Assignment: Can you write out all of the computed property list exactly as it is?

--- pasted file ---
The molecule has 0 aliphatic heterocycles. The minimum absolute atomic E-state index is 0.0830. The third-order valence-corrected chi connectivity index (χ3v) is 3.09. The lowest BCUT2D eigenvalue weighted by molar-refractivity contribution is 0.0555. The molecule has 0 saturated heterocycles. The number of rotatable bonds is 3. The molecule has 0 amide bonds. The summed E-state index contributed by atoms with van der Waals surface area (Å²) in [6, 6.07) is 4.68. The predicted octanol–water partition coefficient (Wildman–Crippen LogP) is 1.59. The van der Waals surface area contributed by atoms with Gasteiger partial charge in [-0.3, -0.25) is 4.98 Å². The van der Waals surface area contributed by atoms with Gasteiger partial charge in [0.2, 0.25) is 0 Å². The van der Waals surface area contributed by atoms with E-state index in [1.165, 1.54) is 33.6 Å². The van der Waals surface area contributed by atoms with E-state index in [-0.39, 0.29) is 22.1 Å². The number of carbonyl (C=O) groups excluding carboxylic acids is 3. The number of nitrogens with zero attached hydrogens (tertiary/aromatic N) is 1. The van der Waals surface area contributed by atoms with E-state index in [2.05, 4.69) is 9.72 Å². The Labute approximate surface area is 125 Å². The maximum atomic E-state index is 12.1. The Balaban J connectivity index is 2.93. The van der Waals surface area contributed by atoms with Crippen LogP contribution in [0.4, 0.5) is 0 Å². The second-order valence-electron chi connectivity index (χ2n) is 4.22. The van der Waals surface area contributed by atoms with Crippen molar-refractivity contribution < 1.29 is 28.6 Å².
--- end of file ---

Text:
The molecule has 0 aliphatic heterocycles. The minimum absolute atomic E-state index is 0.0830. The third-order valence-corrected chi connectivity index (χ3v) is 3.09. The lowest BCUT2D eigenvalue weighted by molar-refractivity contribution is 0.0555. The molecule has 0 saturated heterocycles. The number of rotatable bonds is 3. The molecule has 0 amide bonds. The summed E-state index contributed by atoms with van der Waals surface area (Å²) in [6, 6.07) is 4.68. The predicted octanol–water partition coefficient (Wildman–Crippen LogP) is 1.59. The van der Waals surface area contributed by atoms with Gasteiger partial charge in [-0.3, -0.25) is 4.98 Å². The van der Waals surface area contributed by atoms with Gasteiger partial charge in [0.2, 0.25) is 0 Å². The van der Waals surface area contributed by atoms with E-state index in [1.165, 1.54) is 33.6 Å². The van der Waals surface area contributed by atoms with E-state index in [-0.39, 0.29) is 22.1 Å². The number of carbonyl (C=O) groups excluding carboxylic acids is 3. The number of nitrogens with zero attached hydrogens (tertiary/aromatic N) is 1. The van der Waals surface area contributed by atoms with E-state index in [2.05, 4.69) is 9.72 Å². The Labute approximate surface area is 125 Å². The maximum atomic E-state index is 12.1. The Balaban J connectivity index is 2.93. The van der Waals surface area contributed by atoms with Crippen LogP contribution in [0.4, 0.5) is 0 Å². The second-order valence-electron chi connectivity index (χ2n) is 4.22. The van der Waals surface area contributed by atoms with Crippen molar-refractivity contribution < 1.29 is 28.6 Å².